The idea of attaining bliss – Sat, Chit, Anand – was evocative of spirituality and thus Indian music practitioners whole-heartedly accepted and professed it as ‘spiritual’. Any attempt to approach it rationally were opposed and rejected. Scholars, on other hand, had always  discussed practice and directed course of development.  Introduction of tangible aspects in recent past has reduced clarity and focus in academics.  Through equalization, trivia – because of sheer volume – now  commands greater attention of learner, practitioner than actual science.

Indian Classical Music thus faces threats on all platforms: political, social, economic and academic. Political correctness attacks it for ‘elitism’; socially, it is less than entertainment; it is no longer an economically viable activity  with inverted user: time ratio; academically a near-impossibility to teach with reduced attention span and learning time. Whereas technology aids most learning activities, inter-relationship of Music and Time, does not provide short-cuts.

Safeguarding Indian music thus involves re-affirmation of its shadowed goal – self-fulfillment, sublimation, absolution – through Appreciation, Practice and Education leading to awareness and consensus amongst practitioners for preserving innate strength and essence. People have to realize that solution to thirst in a desert lies not in turning it into ocean, but in a tiny, secluded haven. Music, like life, has existed only through giving not mining. As Magi would say, giving is reward in itself.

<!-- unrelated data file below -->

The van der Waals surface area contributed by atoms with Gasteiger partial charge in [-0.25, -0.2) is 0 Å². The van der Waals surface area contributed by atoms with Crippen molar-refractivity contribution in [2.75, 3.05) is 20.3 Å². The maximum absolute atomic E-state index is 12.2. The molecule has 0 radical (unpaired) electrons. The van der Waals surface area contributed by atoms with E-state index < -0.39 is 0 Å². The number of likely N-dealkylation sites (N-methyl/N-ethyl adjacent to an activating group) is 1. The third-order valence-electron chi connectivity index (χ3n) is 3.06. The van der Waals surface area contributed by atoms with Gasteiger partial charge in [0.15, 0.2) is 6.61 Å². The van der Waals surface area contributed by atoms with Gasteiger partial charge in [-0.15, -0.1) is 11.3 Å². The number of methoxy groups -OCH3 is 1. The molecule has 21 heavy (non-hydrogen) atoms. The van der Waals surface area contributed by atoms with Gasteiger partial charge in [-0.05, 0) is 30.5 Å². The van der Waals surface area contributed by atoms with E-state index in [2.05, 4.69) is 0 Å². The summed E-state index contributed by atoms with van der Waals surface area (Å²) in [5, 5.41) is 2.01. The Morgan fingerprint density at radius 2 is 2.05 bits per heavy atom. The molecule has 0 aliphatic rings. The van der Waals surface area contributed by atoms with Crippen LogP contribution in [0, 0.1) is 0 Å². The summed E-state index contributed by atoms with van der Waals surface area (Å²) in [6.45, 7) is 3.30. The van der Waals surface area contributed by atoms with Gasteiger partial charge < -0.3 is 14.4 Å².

Sitar in willing hand: 3rd Workshop in Pune

02.13.13

Stalwarts in music were prone to make a trite remark to a novitiate eager to impress – “Prove through performance not by idle talk”. IMG_4566Often did pupils of Dr. Lalmani Misra hear this remark and were motivated to devote themselves to their art. As Dean, Music & Performing Arts and Fine Arts, he introduced a weekly concert where a teacher and a student were selected to present recital each Thursday. He insisted on breaking the monotony of self-same Riyaz through such innovative practices. Madhukali, in keeping with thought and practices of its mentor, has sought ways and means to energize practice and appreciation of music. To mark the tenth anniversary of UNESCO Convention for Safeguarding of Intangible Cultural Heritage, Madhukali planned this year’s activities to start with teaching of music.  Click here to view a clip of   Workshop in progress